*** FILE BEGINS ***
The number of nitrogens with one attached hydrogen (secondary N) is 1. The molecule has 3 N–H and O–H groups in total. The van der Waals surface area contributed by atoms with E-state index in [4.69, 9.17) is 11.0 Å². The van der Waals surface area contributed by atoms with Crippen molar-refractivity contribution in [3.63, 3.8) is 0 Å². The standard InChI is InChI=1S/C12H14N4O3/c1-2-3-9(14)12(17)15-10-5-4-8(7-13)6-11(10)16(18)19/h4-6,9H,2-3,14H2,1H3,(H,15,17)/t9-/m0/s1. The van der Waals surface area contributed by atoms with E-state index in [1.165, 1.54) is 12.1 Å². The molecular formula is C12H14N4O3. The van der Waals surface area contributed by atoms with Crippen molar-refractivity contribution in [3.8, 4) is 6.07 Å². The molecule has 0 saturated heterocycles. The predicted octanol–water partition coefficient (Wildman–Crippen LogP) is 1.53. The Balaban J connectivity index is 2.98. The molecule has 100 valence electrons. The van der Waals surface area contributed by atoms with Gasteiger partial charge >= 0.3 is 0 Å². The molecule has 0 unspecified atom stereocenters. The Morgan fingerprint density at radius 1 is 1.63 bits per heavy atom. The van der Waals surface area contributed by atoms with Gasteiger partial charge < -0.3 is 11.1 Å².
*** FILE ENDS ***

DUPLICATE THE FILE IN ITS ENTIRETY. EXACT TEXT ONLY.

The number of nitrogens with one attached hydrogen (secondary N) is 1. The molecule has 3 N–H and O–H groups in total. The van der Waals surface area contributed by atoms with E-state index in [4.69, 9.17) is 11.0 Å². The van der Waals surface area contributed by atoms with Crippen molar-refractivity contribution in [3.63, 3.8) is 0 Å². The standard InChI is InChI=1S/C12H14N4O3/c1-2-3-9(14)12(17)15-10-5-4-8(7-13)6-11(10)16(18)19/h4-6,9H,2-3,14H2,1H3,(H,15,17)/t9-/m0/s1. The van der Waals surface area contributed by atoms with E-state index in [1.165, 1.54) is 12.1 Å². The molecular formula is C12H14N4O3. The van der Waals surface area contributed by atoms with Crippen molar-refractivity contribution in [3.8, 4) is 6.07 Å². The molecule has 0 saturated heterocycles. The predicted octanol–water partition coefficient (Wildman–Crippen LogP) is 1.53. The Balaban J connectivity index is 2.98. The molecule has 100 valence electrons. The van der Waals surface area contributed by atoms with Gasteiger partial charge >= 0.3 is 0 Å². The molecule has 0 unspecified atom stereocenters. The Morgan fingerprint density at radius 1 is 1.63 bits per heavy atom. The van der Waals surface area contributed by atoms with Gasteiger partial charge < -0.3 is 11.1 Å².